Golfin' in the Gloamin'

Twilight Golf, a Scottish Shangri-la

scroll

Scotland has a tradition of ‘golfin’ in the gloamin’. Faraway Fairways always try and weave in one twilight round where we can

St Andrews Old Course

Image by Kevin Murray CLICK 

In July 2015 on the Old Course at St Andrews, the curtain came down on one of links golf’s greatest modern career. At the venerable age of 65, five time Open champion, and 3 time senior champion too, Tom Watson stood on the Swilcan Bridge in the half light of a gathering gloom before marching up the 18th for the final time. The lights had burned brightly in the bay window of the R&A’s headquarters that overlook the green. Members (and it should be acknowledged Matt Kuchar and Graeme McDowell too) lined up to welcome him back. Now this isn’t another eulogy to Tom, but rather a comment on the fact that this happened at half past nine in the evening. You see, the ‘twilight round’ is a particularly rich nugget in Scottish links culture.

A Scottish Tradition

Reflecting on that evenings closing round the Daily Telegraph described it as;

“deliciously indulgent – and a peculiarly Scottish – pleasure. For summer golf here is traditionally an evening game. Indeed, in weeks when the Open is not in town, the St Andrews locals tend not to allow tourists even to tee off between 5pm and half past six, so that they can bathe in the strangely permissive enjoyment of golf in the gloaming. Even at 10pm – there is more than enough light in the sky to read the line of your final putt.”

The Old Course on a dark time (very)

Turnberry

Panmure

Castle Stuart

Dundonald

Image by Kevin Murray CLICK 

Shiskine

Image by Hamish Bannatyne: Shiskine GC

Why the Twilight?

Words such as tranquillity, serenity, and peacefulness readily come to mind. There is something uniquely calming about a links course bathed in the retreating summer glow of a receding sun. Long shadows are cast across the fairways. The subtle contours are accentuated as hollows appear deeper and darker and crests lighter, as they catch the fading illumination. Silhouettes are thrown into starker relief be their distinctive shaping, be it buildings, headlands, or skylines out at sea. If you’re lucky enough to catch such an experience in its true majesty, you could be treated to an explosion of colour as the sky catches fire, and the water below acts as natures ultimate mirror. It’s not just colour though, even the screech of a seagull reaffirms that nature’s conducting this symphony. Shangri-la.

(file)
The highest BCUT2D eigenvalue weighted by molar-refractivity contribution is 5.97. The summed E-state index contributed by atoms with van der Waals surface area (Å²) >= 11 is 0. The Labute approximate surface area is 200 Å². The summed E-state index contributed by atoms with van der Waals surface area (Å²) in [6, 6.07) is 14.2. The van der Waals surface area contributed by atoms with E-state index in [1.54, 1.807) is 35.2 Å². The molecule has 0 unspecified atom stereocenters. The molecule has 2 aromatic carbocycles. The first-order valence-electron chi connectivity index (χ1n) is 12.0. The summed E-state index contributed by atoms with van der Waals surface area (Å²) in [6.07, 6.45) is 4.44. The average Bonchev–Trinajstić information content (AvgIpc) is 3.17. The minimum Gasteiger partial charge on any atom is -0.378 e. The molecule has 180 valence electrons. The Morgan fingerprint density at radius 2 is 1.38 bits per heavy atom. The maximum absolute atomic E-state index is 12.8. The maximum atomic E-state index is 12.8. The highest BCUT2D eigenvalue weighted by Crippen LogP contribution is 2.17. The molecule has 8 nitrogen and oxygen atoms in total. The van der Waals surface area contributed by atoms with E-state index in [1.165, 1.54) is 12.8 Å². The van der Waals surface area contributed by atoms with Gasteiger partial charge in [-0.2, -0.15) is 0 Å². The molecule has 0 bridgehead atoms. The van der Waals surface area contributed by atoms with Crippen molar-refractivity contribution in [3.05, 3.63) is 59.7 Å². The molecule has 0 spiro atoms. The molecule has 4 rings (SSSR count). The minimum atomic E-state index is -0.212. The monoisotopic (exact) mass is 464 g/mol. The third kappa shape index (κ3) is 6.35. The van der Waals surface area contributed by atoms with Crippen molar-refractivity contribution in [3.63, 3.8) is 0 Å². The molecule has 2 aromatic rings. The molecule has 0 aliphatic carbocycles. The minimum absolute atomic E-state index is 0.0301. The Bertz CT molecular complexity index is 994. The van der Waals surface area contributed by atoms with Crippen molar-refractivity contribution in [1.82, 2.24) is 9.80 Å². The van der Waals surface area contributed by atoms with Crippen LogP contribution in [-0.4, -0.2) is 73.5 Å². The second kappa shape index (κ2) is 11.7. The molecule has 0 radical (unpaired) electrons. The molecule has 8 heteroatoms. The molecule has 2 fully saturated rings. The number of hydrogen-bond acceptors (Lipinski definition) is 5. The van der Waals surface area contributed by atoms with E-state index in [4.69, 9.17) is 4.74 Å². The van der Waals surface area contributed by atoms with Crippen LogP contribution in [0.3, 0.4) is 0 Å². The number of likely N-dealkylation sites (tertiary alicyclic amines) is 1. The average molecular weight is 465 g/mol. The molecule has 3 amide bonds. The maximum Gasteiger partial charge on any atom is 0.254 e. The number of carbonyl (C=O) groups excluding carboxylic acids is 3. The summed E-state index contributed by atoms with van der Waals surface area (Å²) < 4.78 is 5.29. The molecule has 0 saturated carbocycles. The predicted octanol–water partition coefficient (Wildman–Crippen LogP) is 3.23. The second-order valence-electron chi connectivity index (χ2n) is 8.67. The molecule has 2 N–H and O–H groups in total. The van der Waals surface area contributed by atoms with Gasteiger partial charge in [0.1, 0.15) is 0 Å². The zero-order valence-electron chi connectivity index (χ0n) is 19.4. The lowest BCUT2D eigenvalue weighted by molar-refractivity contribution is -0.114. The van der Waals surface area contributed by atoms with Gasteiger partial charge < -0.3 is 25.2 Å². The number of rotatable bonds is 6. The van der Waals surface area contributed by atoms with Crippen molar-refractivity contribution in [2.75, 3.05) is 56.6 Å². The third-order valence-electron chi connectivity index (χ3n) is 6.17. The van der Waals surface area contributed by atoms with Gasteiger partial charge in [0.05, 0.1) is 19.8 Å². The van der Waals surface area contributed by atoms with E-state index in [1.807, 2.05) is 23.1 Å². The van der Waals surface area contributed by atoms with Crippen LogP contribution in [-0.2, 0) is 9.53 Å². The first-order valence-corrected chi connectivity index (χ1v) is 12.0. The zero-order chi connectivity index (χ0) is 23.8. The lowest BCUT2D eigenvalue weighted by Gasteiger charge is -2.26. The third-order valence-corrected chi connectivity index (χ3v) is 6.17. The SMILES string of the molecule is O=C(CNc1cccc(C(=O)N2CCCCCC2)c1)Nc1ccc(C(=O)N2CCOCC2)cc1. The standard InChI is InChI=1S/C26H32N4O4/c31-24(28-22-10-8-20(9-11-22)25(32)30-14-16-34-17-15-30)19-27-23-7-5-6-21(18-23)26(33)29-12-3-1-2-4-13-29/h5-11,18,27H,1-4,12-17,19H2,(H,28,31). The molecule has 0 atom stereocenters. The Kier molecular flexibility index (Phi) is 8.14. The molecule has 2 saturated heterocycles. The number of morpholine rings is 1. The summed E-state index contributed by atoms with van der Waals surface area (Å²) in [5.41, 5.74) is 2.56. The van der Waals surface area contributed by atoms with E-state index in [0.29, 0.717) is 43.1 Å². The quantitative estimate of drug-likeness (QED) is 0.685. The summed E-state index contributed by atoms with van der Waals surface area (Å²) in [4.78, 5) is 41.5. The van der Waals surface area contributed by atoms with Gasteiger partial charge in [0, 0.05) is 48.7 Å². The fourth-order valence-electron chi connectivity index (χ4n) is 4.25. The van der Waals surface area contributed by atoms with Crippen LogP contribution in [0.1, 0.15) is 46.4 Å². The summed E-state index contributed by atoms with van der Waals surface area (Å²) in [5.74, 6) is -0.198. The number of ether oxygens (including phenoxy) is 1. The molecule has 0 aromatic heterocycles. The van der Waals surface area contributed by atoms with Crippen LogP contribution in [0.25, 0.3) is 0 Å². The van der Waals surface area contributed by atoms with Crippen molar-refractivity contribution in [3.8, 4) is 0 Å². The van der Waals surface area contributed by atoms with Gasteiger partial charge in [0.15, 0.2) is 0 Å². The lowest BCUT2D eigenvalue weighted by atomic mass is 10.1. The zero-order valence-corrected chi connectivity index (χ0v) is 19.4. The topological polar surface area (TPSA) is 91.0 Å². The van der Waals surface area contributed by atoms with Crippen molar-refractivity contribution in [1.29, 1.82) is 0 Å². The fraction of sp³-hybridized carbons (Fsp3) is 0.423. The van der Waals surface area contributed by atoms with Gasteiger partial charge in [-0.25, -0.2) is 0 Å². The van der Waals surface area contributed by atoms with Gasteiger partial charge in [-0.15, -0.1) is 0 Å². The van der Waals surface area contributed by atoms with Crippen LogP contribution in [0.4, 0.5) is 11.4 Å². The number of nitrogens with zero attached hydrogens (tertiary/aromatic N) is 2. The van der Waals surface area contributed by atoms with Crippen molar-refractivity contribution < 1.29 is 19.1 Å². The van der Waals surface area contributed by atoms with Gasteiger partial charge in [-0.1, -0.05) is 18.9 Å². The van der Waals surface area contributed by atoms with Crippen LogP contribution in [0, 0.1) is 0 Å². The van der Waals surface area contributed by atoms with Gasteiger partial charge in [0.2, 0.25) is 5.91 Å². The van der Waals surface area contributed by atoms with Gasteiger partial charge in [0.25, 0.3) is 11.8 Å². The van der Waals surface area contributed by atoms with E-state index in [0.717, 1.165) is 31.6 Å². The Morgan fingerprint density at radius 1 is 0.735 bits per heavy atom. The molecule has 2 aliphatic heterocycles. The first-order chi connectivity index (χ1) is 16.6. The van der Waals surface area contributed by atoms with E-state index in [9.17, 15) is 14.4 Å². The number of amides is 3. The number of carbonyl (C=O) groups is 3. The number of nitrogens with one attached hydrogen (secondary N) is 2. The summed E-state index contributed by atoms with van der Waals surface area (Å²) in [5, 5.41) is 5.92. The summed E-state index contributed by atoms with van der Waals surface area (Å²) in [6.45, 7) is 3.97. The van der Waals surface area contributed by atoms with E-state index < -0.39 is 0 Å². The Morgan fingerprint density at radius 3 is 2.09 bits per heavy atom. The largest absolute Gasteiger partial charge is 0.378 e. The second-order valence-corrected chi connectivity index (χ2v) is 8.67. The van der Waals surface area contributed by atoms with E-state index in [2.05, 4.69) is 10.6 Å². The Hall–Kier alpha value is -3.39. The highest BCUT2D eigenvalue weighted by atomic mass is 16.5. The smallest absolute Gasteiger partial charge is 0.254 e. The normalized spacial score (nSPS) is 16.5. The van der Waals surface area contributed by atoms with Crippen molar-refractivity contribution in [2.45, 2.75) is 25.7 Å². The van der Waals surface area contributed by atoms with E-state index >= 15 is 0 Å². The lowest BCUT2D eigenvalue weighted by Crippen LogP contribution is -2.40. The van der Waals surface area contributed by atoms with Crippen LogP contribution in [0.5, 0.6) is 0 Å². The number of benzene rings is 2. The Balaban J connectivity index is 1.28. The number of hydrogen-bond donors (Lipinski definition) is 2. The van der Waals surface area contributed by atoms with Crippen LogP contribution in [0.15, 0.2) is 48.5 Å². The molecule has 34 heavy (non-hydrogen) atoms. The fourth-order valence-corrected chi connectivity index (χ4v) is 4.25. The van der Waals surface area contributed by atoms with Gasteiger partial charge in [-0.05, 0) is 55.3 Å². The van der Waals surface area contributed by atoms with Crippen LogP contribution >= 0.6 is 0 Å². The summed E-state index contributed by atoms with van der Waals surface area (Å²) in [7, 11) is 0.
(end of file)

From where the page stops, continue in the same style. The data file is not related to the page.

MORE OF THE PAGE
Where is the Best Twilight to be had?

Somewhat counter intuitively given that it’s the most southerly of Scotland’s major golf playing regions, the Ayrshire coast has a well won reputation. The sun sets in the west, and that means out at sea. The Isle of Arran and Ailsa Craig provide a hint of drama. Turnberry, Dundonald, and the Gailes courses won’t disappoint. Courses with elevation can also become dramatic in fading light. The Castle Course is probably the pick of the St Andrews family. Here you’re greeted with extended vistas back into the town below. The harbour is also in full view and becomes symbolic of a safe haven against the gathering gloom. The distinctive ancient skyline is also thrown into relief, and of course the expanse of sea to the east.